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529 Plans: What You Need to Know

 

Now's the time to start saving for your child's higher education, and a 529 plan, named after Section 529 of the Internal Revenue Code, is one way to put aside funds so you won't get caught without college savings when the time comes.

529 plans are nationwide, tax-advantaged saving vehicles that let you finance your children's college in Vermont even if you live in California. Although each state can decide whether it wants to offer a 529 plan, all do. And so long as the plans follow certain rules, federal law provides several tax breaks to plan participants.

Here's how they work.

529 prepaid tuition plans

These plans let college savers buy units or credits that pay for future tuition, and sometimes room and board, at participating higher education institutions. Most prepaid plans have residency requirements and are guaranteed by state governments.

Prepaid plans:

  • Lock in tuition prices.
  • Set lump-sum and installment payments based on the age of the student and the number of years of tuition purchased.
  • Set an age/grade limit for the student.
  • Have a limited enrollment period.

529 savings plans

These plans permit a saver to establish an account for a student to pay for his or her college expenses. The saver chooses among several investment options, including stock and bond mutual funds, money market funds, and other conservative investments. Withdrawals from the account can generally be used at any college or university, regardless of location. Savings that are invested in mutual funds are not guaranteed by the state or insured by the federal government.
Many savings plans accept contributions in excess of $200,000, although investments are subject to the ups and downs of the market. They have no age limits and no residence requirements, and enrollment is open all year.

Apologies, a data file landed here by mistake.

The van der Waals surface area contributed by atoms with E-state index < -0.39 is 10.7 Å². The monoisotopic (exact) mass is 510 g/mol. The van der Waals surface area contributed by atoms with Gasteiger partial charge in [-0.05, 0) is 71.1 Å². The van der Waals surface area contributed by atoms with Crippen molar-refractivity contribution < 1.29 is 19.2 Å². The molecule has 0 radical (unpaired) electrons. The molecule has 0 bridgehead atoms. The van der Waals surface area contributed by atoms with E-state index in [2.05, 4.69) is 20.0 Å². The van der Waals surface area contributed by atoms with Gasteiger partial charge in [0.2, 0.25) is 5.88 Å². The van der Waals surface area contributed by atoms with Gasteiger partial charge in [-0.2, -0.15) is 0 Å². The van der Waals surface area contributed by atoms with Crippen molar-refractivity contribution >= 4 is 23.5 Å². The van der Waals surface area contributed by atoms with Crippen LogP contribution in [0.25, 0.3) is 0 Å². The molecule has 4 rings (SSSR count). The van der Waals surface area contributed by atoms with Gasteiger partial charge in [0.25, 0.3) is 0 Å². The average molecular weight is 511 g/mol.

529 tax breaks
Earnings from 529 plans are exempt from federal taxes, and in most places state taxes, so long as you use the funds for tuition, room and board. But if you withdraw the money and don't use it for college, earnings generally will be subject to income tax and an extra 10 percent federal tax penalty. 

Don't forget the fees
Fees typically accompany 529 plans. Prepaid tuition plans charge enrollment and administrative fees in addition to "loads" for broker-sold plans. 529 savings plans may charge enrollment and annual maintenance and management fees. You sometimes can avoid certain fees if you maintain a large account balance, make contributions automatically or live in the state sponsoring the plan.

What happens after you die?
If you die before your beneficiary does, your 529 account doesn't; it just continues under the successor you named when you filled out the application for the account. If you don't name a successor, a probate court might. The new owner will have all your rights, including the right to withdraw money from the account. So make sure you name someone whom you trust to carry out your wishes for the account.

What happens if your beneficiary doesn't go to college?
You can change the beneficiary to another member of the family, moving up or down the family tree until you find someone who wants to use the account for college. You can even pass down any remaining money from generation to generation.

Or you can take back the money from the 529 and pay taxes and penalties on earnings.

Each state's plan may be different, and there are many other rules governing them, so be sure to get qualified advice before proceeding.

 
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